Whisky Review: Lot 40 Single Copper Pot Still Whisky (Corby Distilleries)

Whisky Review: Lot 40 Single Copper Pot Still Whisky (Corby Distilleries) by Cody La Bière
I know that this is a beer blog but I grew up around whisky just as much as I grew up around beer. I remember every spring and fall, as soon as the seeding and harvesting was done, all my dad's friends would come over with different bottles of whisky and discuss grain and cattle prices, politics and baseball, hockey or curling. It was a tradition dating back decades. I can still remember being offered the last sip of beer out of every bottle/can of beer my parents had.. because they didn't like the taste of beer.. The taste of macro beers taste identical to what they did when I was a toddler.

I once snuck a sip of whisky while my dad and his friends were playing cards, my dad told me not to, but I thought it was iced tea, because of the rich reddish brown copper appearance that reminded me of iced tea.. boy was I wrong. However, I didn't mind it, sure it was strong, oaky and bitter, but I drank every sip of the tumbler of Five Star and Coke.. though I did get in shit from my dad for doing that.

Fast forward to my less-than-rebellious teens, like most kids in their mid to late teens, I started to drink, I hated the taste of beer so rye and Coke was my drink of choice for several years until I graduated highschool.

Now it's 2013, I feel like an old geezer but I'm only 28, I now mostly only drink micro beers, but I manage to drink some Crown & Coke once in a while as it brings me back memories of harvests and the grain train going right by the farm to pick up grain at the Pipestone grain elevator.

I thought, hey.. lots of beer geeks also like a good rye whisky, so tonight I'm reviewing Lot No. 40 Whisky by Corby Distilleries. Corby is also the same distillery that makes my dad's favourite farmer-approved rye, Meaghers' 1878.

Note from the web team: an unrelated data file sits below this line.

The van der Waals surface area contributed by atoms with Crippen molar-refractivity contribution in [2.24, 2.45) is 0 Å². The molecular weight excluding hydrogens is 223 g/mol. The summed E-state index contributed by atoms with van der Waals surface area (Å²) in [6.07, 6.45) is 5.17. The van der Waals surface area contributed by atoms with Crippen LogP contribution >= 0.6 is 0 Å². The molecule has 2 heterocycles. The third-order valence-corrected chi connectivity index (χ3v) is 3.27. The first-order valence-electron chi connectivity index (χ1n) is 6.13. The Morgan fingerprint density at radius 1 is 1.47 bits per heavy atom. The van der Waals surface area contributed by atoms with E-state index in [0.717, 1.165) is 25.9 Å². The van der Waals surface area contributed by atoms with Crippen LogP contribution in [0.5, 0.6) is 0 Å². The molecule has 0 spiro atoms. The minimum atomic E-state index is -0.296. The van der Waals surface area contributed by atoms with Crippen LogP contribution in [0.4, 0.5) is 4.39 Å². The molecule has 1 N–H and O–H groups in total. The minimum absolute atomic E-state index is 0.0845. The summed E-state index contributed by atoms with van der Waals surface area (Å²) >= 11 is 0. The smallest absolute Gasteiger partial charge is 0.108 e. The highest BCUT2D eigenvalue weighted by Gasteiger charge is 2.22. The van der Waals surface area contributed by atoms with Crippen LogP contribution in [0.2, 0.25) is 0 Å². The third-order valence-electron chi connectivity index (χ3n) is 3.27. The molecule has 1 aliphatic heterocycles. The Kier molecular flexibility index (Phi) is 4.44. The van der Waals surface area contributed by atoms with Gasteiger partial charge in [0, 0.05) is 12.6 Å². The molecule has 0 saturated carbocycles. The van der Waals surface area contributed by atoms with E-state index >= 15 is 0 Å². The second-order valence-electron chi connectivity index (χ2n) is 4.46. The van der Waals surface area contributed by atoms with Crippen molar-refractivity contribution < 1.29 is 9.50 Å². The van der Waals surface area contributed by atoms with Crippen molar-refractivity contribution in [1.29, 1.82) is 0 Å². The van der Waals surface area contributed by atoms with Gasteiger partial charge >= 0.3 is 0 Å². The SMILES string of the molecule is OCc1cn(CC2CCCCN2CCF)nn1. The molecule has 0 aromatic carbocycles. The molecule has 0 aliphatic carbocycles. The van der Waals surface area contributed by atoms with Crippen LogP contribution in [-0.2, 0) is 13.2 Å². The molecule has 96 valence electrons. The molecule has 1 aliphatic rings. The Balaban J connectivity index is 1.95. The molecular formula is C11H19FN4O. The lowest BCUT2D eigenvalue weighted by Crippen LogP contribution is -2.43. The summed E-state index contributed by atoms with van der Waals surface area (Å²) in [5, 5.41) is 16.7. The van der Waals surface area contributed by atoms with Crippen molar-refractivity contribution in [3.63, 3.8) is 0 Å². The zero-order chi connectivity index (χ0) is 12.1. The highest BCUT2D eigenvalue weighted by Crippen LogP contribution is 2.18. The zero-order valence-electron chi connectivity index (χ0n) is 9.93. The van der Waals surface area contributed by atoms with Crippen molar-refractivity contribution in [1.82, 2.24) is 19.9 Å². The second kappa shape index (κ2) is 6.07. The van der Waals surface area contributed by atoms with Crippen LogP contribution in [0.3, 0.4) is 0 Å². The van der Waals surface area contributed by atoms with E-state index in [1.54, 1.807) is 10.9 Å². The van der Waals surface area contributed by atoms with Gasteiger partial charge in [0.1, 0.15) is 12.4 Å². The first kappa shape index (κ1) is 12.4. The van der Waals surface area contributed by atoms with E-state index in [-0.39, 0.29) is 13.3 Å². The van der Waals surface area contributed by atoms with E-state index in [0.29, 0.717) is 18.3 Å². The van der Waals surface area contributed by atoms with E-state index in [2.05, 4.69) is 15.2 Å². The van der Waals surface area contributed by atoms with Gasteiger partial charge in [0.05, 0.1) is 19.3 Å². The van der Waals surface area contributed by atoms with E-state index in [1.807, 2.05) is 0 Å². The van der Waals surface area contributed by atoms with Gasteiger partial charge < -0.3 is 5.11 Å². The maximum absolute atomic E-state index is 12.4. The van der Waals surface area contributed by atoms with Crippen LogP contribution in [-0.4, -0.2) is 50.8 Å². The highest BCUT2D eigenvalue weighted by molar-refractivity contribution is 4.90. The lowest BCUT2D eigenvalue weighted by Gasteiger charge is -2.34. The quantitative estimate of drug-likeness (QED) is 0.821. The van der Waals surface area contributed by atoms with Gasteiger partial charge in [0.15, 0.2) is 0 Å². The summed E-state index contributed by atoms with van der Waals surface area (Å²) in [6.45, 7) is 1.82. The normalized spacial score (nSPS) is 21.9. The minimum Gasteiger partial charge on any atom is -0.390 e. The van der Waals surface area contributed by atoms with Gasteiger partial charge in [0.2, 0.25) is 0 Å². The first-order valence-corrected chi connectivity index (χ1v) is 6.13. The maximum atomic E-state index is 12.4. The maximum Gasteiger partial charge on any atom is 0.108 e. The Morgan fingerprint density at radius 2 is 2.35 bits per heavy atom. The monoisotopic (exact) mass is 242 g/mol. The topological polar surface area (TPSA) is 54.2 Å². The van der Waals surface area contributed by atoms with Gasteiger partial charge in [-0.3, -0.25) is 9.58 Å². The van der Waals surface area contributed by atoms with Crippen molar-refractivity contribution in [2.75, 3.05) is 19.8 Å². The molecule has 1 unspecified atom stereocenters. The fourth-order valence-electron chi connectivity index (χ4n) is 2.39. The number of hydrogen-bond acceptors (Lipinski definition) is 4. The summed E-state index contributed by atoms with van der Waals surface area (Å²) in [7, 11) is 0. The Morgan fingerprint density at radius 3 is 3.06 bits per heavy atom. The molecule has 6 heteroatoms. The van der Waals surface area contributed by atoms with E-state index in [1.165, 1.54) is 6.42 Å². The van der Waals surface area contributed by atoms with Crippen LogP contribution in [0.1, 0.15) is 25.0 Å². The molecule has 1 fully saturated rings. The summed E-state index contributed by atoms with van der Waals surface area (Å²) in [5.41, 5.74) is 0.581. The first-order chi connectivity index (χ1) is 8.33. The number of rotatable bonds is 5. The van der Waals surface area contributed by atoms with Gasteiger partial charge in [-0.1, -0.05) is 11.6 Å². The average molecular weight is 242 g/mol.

Appearance: A nice dark oaky caramel, just like what you would expect in a quality Canadian rye.

Aroma: Going from beer to whisky reviewing is tough.. it's strong, of course. Notes of rich oak barrels, sweet caramel, fresh cut rye and a bit of rich dark fruit.

Taste: I don't generally drink rye straight, I prefer it with Coke, but for this review, I needed to get as much of the flavour as I could. The second it hit my tongue, it gave me shivers throughout my entire body.. hell just thinking about it gives me shivers. Right off the back there's a nice crisp oakiness to it, followed by a bit of rye grain, slightly sweet caramel. Mouthfeel is a bit spicy, leaving a bit of heat on the tongue even after the whisky has long been savoured. While strong and oaky, it's a bit more mellow than some Canadian Rye Whiskies out there.

Overall Thoughts: It will take me time to get used to drinking whisky again, but this will grow on me, it's a very solid & rich whisky. Costs around $45 before taxes (750ml, 43% ABV). The bottle cap is a pseudo-corked cap, plastic cap with a bit of cork attached to it. The plastic part of the cap gives it a cheap feel, but the cork is a nice touch. I picked this up as a gift to myself for having a job for an entire year now!

From the label: D Michael Booth distills this whisky in small batches using the same simple recipe developed by his forefather Joshua Booth, seven generations ago.


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